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. Last Updated: 07/27/2016

Sutyagin Moved to Lefortovo Prison

Igor Sutyagin, the arms control researcher on trial for allegedly conducting espionage for the United States, has been transferred from a Kaluga jail to the Lefortovo prison in Moscow, a defense lawyer said Tuesday.

Sutyagin, a scholar at Moscow's respected USA and Canada Institute, was arrested in October 1999 on suspicion of passing information on the development of new-generation submarines and the combat-readiness of Russia's nuclear weapons and missile attack warning systems to a British company allegedly set up as a cover for the U.S. Central Intelligence Agency. Prosecutors have demanded he serve 14 years in a high-security prison.

Sutyagin has pleaded not guilty, maintaining that the analyses he wrote were all based on open sources and that he had no reason to believe the British company was an intelligence cover.

Until last week, Sutyagin was held in a cramped jail cell in Kaluga, his hometown 160 kilometers south of Moscow.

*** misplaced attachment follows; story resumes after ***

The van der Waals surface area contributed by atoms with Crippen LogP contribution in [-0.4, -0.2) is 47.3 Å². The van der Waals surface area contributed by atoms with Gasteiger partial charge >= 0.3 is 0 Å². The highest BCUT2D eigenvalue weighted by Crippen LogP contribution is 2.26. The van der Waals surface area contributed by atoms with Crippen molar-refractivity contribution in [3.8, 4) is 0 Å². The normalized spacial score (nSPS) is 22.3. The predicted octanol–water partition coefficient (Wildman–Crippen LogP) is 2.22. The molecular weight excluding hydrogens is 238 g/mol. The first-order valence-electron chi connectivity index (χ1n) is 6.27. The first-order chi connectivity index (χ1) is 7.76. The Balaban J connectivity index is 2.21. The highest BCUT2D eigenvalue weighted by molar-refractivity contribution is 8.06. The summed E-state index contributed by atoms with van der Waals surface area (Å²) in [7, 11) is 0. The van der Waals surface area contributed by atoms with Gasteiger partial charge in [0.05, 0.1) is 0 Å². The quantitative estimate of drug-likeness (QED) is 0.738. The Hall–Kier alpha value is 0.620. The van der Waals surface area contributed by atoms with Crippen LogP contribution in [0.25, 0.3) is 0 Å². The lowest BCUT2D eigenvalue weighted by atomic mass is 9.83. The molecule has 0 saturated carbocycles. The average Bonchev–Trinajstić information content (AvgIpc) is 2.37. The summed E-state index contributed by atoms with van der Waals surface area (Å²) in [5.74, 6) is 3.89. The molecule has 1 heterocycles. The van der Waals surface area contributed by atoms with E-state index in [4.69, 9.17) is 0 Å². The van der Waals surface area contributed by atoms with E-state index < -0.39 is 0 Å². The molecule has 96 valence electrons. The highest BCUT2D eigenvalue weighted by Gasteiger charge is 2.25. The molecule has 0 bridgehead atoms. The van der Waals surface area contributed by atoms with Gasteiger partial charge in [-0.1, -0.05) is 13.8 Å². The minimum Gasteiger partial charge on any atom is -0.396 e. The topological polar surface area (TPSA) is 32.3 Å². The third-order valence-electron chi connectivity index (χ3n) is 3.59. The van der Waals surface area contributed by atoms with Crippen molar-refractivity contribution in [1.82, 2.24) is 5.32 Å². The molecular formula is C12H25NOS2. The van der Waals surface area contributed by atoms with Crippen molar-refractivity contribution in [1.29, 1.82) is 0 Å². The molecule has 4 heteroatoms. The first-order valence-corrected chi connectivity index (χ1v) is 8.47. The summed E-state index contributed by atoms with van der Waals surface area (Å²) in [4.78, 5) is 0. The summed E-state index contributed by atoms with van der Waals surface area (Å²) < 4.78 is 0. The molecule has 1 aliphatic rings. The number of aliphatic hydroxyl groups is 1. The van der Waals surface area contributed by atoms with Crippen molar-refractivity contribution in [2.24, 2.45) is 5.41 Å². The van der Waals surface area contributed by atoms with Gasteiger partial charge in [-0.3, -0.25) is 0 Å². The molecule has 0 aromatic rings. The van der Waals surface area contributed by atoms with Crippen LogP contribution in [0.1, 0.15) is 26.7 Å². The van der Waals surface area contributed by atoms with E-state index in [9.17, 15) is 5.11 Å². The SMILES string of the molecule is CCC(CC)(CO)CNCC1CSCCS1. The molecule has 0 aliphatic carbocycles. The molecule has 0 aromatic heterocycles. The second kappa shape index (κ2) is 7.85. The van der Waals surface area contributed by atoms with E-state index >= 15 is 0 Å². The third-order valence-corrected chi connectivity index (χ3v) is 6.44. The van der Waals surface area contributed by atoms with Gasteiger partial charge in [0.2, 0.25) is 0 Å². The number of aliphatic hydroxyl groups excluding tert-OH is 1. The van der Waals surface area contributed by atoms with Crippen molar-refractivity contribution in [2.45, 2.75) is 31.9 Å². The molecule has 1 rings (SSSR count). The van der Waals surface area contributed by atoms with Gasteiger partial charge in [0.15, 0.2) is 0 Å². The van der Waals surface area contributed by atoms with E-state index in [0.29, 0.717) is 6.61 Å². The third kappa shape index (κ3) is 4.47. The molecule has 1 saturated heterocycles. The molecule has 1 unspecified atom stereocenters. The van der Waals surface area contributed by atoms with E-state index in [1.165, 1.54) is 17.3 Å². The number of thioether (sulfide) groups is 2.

A Kaluga court had been expected to deliver a verdict in the case in December, but instead it instructed prosecutors to continue investigating and left Sutyagin in detention. He can be held in pretrial detention until October.

In March, the Supreme Court rejected an appeal to free Sutyagin.

German Gavryunin, a lawyer in Sutyagin's defense team, said his client had been transferred Thursday to Lefortovo, the Federal Security Service's main detention center. He said such a move was not out of the ordinary and did not necessarily signal a change in the prosecution's tactics -- though he did not rule out that prosecutors and the FSB might try to move the case to the Moscow City Court.

A group of Sutyagin's supporters said in a statement that the Moscow court "has proven to be quite reliable in rendering guilty verdicts in earlier 'spy trials' no matter how weak the case presented by the FSB was."

Sutyagin's case is among a series of high-profile espionage trials that human rights advocates say reflect the continuing, unfettered authority of the FSB.

Gavryunin said that the new Criminal Procedural Code that went into effect on Monday would have an important impact on the conduct of Sutyagin's case.

"Now criminal cases cannot be sent back for further investigation," Gavryunin said. "The court will have to deliver either an acquittal or a guilty verdict."